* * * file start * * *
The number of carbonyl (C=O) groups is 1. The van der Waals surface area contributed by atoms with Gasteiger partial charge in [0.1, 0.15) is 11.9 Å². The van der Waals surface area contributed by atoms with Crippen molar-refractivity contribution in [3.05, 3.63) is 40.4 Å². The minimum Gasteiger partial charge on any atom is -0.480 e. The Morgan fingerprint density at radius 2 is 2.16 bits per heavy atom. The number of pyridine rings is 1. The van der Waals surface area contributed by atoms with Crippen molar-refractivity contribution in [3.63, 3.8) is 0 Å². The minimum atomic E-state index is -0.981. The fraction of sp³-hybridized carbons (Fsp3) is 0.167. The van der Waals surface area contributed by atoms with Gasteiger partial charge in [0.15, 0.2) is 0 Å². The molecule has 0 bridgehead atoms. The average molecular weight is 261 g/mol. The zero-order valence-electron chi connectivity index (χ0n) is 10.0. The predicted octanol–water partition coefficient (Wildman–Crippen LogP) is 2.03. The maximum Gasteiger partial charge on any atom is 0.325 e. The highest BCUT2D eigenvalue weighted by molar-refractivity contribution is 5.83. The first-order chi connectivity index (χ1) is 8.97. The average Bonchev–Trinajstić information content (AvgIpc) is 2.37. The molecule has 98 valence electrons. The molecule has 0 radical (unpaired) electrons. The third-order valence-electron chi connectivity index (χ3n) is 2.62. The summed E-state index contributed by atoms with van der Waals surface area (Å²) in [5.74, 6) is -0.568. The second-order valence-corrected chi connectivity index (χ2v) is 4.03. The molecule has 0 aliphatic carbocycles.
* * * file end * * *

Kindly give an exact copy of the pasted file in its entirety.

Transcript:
The number of carbonyl (C=O) groups is 1. The van der Waals surface area contributed by atoms with Gasteiger partial charge in [0.1, 0.15) is 11.9 Å². The van der Waals surface area contributed by atoms with Crippen molar-refractivity contribution in [3.05, 3.63) is 40.4 Å². The minimum Gasteiger partial charge on any atom is -0.480 e. The Morgan fingerprint density at radius 2 is 2.16 bits per heavy atom. The number of pyridine rings is 1. The van der Waals surface area contributed by atoms with Crippen molar-refractivity contribution in [3.63, 3.8) is 0 Å². The minimum atomic E-state index is -0.981. The fraction of sp³-hybridized carbons (Fsp3) is 0.167. The van der Waals surface area contributed by atoms with Gasteiger partial charge in [0.15, 0.2) is 0 Å². The molecule has 0 bridgehead atoms. The average molecular weight is 261 g/mol. The zero-order valence-electron chi connectivity index (χ0n) is 10.0. The predicted octanol–water partition coefficient (Wildman–Crippen LogP) is 2.03. The maximum Gasteiger partial charge on any atom is 0.325 e. The highest BCUT2D eigenvalue weighted by molar-refractivity contribution is 5.83. The first-order chi connectivity index (χ1) is 8.97. The average Bonchev–Trinajstić information content (AvgIpc) is 2.37. The molecule has 98 valence electrons. The molecule has 0 radical (unpaired) electrons. The third-order valence-electron chi connectivity index (χ3n) is 2.62. The summed E-state index contributed by atoms with van der Waals surface area (Å²) in [5.74, 6) is -0.568. The second-order valence-corrected chi connectivity index (χ2v) is 4.03. The molecule has 0 aliphatic carbocycles.